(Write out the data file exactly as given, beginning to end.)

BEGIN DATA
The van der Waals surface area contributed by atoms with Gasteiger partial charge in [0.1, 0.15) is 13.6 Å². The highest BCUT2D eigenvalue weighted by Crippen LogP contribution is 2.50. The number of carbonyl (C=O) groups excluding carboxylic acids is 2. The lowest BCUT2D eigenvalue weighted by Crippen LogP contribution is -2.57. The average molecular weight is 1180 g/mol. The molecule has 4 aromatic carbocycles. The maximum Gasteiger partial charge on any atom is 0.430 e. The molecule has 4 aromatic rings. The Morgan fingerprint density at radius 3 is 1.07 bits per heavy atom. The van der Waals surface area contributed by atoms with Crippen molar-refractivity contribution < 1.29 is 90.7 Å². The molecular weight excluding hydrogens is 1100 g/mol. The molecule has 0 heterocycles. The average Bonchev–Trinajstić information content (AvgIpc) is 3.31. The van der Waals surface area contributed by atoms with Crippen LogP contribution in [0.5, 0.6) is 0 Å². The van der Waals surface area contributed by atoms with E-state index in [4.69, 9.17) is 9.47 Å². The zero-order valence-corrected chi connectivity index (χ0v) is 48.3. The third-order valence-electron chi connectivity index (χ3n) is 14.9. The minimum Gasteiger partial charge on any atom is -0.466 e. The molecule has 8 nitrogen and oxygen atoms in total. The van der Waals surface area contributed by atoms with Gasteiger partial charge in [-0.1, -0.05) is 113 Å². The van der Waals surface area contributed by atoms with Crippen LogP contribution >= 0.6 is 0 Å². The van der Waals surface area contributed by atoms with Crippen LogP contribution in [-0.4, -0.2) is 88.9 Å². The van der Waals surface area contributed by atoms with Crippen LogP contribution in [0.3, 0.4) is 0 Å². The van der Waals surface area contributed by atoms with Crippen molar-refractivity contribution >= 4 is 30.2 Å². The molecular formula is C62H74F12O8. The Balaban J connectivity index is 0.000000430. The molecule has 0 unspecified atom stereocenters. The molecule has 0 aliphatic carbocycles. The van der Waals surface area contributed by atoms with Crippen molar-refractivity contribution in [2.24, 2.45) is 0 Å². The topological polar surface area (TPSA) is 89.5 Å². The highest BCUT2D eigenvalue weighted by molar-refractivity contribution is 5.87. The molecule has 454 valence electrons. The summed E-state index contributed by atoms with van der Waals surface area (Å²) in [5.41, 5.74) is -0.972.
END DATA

The van der Waals surface area contributed by atoms with Gasteiger partial charge in [0.1, 0.15) is 13.6 Å². The highest BCUT2D eigenvalue weighted by Crippen LogP contribution is 2.50. The number of carbonyl (C=O) groups excluding carboxylic acids is 2. The lowest BCUT2D eigenvalue weighted by Crippen LogP contribution is -2.57. The average molecular weight is 1180 g/mol. The molecule has 4 aromatic carbocycles. The maximum Gasteiger partial charge on any atom is 0.430 e. The molecule has 4 aromatic rings. The Morgan fingerprint density at radius 3 is 1.07 bits per heavy atom. The van der Waals surface area contributed by atoms with Crippen molar-refractivity contribution < 1.29 is 90.7 Å². The molecular weight excluding hydrogens is 1100 g/mol. The molecule has 0 heterocycles. The average Bonchev–Trinajstić information content (AvgIpc) is 3.31. The van der Waals surface area contributed by atoms with Crippen LogP contribution in [0.5, 0.6) is 0 Å². The van der Waals surface area contributed by atoms with E-state index in [4.69, 9.17) is 9.47 Å². The zero-order valence-corrected chi connectivity index (χ0v) is 48.3. The third-order valence-electron chi connectivity index (χ3n) is 14.9. The minimum Gasteiger partial charge on any atom is -0.466 e. The molecule has 8 nitrogen and oxygen atoms in total. The van der Waals surface area contributed by atoms with Gasteiger partial charge in [-0.1, -0.05) is 113 Å². The van der Waals surface area contributed by atoms with Crippen LogP contribution >= 0.6 is 0 Å². The van der Waals surface area contributed by atoms with Crippen LogP contribution in [-0.4, -0.2) is 88.9 Å². The van der Waals surface area contributed by atoms with Crippen LogP contribution in [0.3, 0.4) is 0 Å². The van der Waals surface area contributed by atoms with Crippen molar-refractivity contribution >= 4 is 30.2 Å². The molecular formula is C62H74F12O8. The Balaban J connectivity index is 0.000000430. The molecule has 0 unspecified atom stereocenters. The molecule has 0 aliphatic carbocycles. The van der Waals surface area contributed by atoms with Crippen molar-refractivity contribution in [2.24, 2.45) is 0 Å². The topological polar surface area (TPSA) is 89.5 Å². The highest BCUT2D eigenvalue weighted by molar-refractivity contribution is 5.87. The molecule has 454 valence electrons. The summed E-state index contributed by atoms with van der Waals surface area (Å²) in [5.41, 5.74) is -0.972.